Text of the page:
Miss­ing the point

Finweek English Edition - - COMPANIES & INVESTMENTS -

Ihave no de­sire to get into a slang­ing match nor do I have the re­search ca­pa­bil­ity that as­set man­agers do, but I think that Clyde misses the point of the ar­ti­cle. There is no dis­put­ing the fact that the In­vestec Op­por­tu­nity Fund has de­liv­ered ex­cel­lent (his­toric) re­turns, but th­ese have been while the fund was sig­nif icantly smaller.

A quick look at Morn­ingstar f ig­ures shows that his fund was just over R11bn two years ago (Oc­to­ber 2010).

The fig­ures also show that it has more t han dou­bled i n size i n t he past 24 months while the his­toric re­turn over the pe­riod is around 15% per an­num. This means that much of the in­crease in size is due to inf lows (prob­a­bly as a re­sult of the ex­cel­lent past per­for­mance).

While there is no deny­ing the past per­for­mance the ar­ti­cle and re­search sug­gest that it will be dif­fi­cult to main­tain the de­gree of out­per­for­mance go­ing for­ward and a quick look at the past three years’ re­turns from the fund sug­gest that this may in fact be the case.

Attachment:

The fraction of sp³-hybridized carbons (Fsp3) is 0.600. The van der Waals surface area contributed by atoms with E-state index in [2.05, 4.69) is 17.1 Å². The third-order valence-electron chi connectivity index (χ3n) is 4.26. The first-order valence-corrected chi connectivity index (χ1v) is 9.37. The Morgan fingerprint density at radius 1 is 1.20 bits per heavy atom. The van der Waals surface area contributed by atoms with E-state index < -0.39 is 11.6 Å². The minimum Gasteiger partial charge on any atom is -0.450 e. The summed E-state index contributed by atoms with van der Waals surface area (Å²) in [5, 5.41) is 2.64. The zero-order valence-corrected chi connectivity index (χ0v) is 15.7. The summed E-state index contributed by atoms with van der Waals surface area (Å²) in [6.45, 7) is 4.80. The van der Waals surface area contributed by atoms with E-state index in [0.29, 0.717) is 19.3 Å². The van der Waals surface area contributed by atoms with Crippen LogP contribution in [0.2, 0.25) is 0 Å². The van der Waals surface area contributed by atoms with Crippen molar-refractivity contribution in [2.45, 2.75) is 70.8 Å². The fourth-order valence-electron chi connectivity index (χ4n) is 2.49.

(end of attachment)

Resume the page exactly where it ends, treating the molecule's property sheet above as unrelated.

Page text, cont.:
In fact, if one looks at the re­cent re­turns of the funds men­tioned in the ar­ti­cle (ie since they have be­come “huge”) then the re­cent ret urns seem to sup­port t he re­search. The no­tion of a “con­sis­tent win­ner” is also f lawed.

The “con­sis­tent” win­ner is only avail­able af­ter the fact (and not be­fore the time).

Look at the re­cent per­for­mance of the past “con­sis­tent” win­ners – they have al­most all per­formed be­low the av­er­age (in fact I re­mem­ber read­ing some re­search a while back that sug­gested that you would be bet­ter off fol­low­ing a strat­egy of in­vest­ing in the worst per­form­ing fund each year than the best per­form­ing one.

Gregg Sned­don

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